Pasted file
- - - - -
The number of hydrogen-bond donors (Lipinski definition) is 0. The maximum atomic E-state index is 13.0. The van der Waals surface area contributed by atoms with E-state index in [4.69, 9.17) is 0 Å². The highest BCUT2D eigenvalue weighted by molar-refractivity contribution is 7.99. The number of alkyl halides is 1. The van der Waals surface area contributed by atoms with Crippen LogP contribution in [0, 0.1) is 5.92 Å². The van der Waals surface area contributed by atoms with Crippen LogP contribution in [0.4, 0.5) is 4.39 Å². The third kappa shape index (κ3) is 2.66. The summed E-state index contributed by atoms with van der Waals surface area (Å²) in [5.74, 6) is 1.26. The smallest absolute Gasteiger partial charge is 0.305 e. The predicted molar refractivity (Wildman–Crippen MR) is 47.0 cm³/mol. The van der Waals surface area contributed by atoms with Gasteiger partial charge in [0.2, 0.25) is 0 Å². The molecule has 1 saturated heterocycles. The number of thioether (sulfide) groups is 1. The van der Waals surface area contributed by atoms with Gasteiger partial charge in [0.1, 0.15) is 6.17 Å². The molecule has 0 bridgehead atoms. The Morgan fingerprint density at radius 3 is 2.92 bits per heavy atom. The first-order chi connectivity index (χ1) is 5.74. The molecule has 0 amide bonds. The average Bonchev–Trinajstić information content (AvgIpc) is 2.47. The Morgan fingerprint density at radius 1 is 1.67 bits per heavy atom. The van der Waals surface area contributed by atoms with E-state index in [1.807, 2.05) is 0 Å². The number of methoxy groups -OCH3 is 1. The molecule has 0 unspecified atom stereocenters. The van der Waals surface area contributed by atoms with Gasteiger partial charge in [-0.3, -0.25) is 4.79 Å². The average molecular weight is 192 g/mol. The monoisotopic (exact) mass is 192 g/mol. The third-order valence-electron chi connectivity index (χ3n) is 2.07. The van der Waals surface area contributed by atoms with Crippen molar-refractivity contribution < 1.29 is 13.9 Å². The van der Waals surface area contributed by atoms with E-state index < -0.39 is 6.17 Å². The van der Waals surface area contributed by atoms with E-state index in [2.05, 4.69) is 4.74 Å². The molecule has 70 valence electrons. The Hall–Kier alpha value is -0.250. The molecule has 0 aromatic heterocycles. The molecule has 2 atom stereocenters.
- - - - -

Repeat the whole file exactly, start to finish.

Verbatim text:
The number of hydrogen-bond donors (Lipinski definition) is 0. The maximum atomic E-state index is 13.0. The van der Waals surface area contributed by atoms with E-state index in [4.69, 9.17) is 0 Å². The highest BCUT2D eigenvalue weighted by molar-refractivity contribution is 7.99. The number of alkyl halides is 1. The van der Waals surface area contributed by atoms with Crippen LogP contribution in [0, 0.1) is 5.92 Å². The van der Waals surface area contributed by atoms with Crippen LogP contribution in [0.4, 0.5) is 4.39 Å². The third kappa shape index (κ3) is 2.66. The summed E-state index contributed by atoms with van der Waals surface area (Å²) in [5.74, 6) is 1.26. The smallest absolute Gasteiger partial charge is 0.305 e. The predicted molar refractivity (Wildman–Crippen MR) is 47.0 cm³/mol. The van der Waals surface area contributed by atoms with Gasteiger partial charge in [0.2, 0.25) is 0 Å². The molecule has 1 saturated heterocycles. The number of thioether (sulfide) groups is 1. The van der Waals surface area contributed by atoms with Gasteiger partial charge in [0.1, 0.15) is 6.17 Å². The molecule has 0 bridgehead atoms. The Morgan fingerprint density at radius 3 is 2.92 bits per heavy atom. The first-order chi connectivity index (χ1) is 5.74. The molecule has 0 amide bonds. The average Bonchev–Trinajstić information content (AvgIpc) is 2.47. The Morgan fingerprint density at radius 1 is 1.67 bits per heavy atom. The van der Waals surface area contributed by atoms with E-state index in [1.807, 2.05) is 0 Å². The number of methoxy groups -OCH3 is 1. The molecule has 0 unspecified atom stereocenters. The van der Waals surface area contributed by atoms with Gasteiger partial charge in [-0.3, -0.25) is 4.79 Å². The average molecular weight is 192 g/mol. The monoisotopic (exact) mass is 192 g/mol. The third-order valence-electron chi connectivity index (χ3n) is 2.07. The van der Waals surface area contributed by atoms with Crippen molar-refractivity contribution < 1.29 is 13.9 Å². The van der Waals surface area contributed by atoms with E-state index < -0.39 is 6.17 Å². The van der Waals surface area contributed by atoms with E-state index in [2.05, 4.69) is 4.74 Å². The molecule has 70 valence electrons. The Hall–Kier alpha value is -0.250. The molecule has 0 aromatic heterocycles. The molecule has 2 atom stereocenters.